LONDON – I used to be considered a pretty good forecaster of British and other countries’ elections. I was, after all, once a party chairman.
I can now confess my method. It was not based on any novel political insight. I did not have a magic algorithm relating economic factors to voting intentions – though I do think that there is some correlation between net disposable income and how people normally vote. But my own technique, which I still use, has proved more reliable than even poring over the political entrails in every constituency.
What I do is not very sophisticated: I watch the bookmakers’ odds. Doing so proved invaluable as recently as the Scottish independence referendum last September. Two days before the count, bookmakers were paying out to gamblers who had bet that Scotland would vote “No” to independence. Guess which way Scotland actually voted.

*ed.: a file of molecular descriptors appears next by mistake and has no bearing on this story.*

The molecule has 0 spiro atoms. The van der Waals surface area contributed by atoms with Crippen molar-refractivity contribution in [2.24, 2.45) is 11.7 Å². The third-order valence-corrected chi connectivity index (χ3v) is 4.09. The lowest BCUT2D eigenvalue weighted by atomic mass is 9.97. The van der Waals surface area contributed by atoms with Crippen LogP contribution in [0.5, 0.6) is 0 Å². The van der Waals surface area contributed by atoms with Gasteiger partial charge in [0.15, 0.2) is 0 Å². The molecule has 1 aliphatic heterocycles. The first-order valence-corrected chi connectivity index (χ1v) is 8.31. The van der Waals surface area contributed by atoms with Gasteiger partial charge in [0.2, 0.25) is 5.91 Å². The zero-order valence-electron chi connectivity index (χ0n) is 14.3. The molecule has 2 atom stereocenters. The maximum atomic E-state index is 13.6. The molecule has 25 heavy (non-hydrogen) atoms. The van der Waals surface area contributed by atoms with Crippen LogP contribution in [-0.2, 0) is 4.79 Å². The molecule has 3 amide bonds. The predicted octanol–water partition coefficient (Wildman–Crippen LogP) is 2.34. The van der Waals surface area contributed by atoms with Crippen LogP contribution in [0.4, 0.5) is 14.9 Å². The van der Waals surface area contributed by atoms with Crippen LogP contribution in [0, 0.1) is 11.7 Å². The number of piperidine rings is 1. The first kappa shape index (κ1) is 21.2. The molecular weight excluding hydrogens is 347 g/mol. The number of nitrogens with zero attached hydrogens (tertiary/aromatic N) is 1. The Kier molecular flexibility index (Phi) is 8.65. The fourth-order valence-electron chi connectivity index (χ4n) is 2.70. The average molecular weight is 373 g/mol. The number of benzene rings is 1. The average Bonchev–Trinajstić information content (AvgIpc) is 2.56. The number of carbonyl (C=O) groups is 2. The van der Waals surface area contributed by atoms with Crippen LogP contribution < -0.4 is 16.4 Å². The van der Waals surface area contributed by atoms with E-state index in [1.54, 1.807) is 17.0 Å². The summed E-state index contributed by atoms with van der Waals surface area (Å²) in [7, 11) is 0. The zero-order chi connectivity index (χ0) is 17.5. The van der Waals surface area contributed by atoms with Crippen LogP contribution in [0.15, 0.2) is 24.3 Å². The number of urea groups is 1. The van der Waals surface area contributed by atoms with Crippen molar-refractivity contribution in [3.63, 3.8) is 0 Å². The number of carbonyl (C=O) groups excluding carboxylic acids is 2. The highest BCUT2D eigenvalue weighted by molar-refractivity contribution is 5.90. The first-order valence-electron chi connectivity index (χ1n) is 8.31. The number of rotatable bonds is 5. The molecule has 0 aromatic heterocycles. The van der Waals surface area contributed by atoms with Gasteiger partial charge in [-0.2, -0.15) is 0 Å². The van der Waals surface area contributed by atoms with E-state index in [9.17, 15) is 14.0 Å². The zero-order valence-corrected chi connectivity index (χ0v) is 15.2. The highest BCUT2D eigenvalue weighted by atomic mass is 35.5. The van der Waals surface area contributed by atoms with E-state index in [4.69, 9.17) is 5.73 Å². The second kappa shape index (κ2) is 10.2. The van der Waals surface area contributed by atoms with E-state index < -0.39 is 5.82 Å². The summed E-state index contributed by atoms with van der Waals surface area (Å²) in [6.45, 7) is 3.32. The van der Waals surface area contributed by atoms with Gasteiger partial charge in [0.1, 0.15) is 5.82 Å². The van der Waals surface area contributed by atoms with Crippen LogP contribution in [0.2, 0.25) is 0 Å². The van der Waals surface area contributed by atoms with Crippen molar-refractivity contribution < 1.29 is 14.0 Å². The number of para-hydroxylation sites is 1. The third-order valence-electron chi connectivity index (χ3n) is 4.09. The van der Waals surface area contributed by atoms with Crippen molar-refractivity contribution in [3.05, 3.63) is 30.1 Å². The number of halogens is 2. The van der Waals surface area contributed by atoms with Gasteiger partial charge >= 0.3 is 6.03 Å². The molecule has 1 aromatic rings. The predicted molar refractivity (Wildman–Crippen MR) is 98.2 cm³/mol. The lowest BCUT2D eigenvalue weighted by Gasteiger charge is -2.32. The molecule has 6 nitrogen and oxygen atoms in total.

My method is based largely on the observation that you rarely hear of a poor bookie. So I apply the American writer Damon Runyon’s famous adage: “The race is not always to the swift, nor the battle to the strong, but that’s the way to bet.”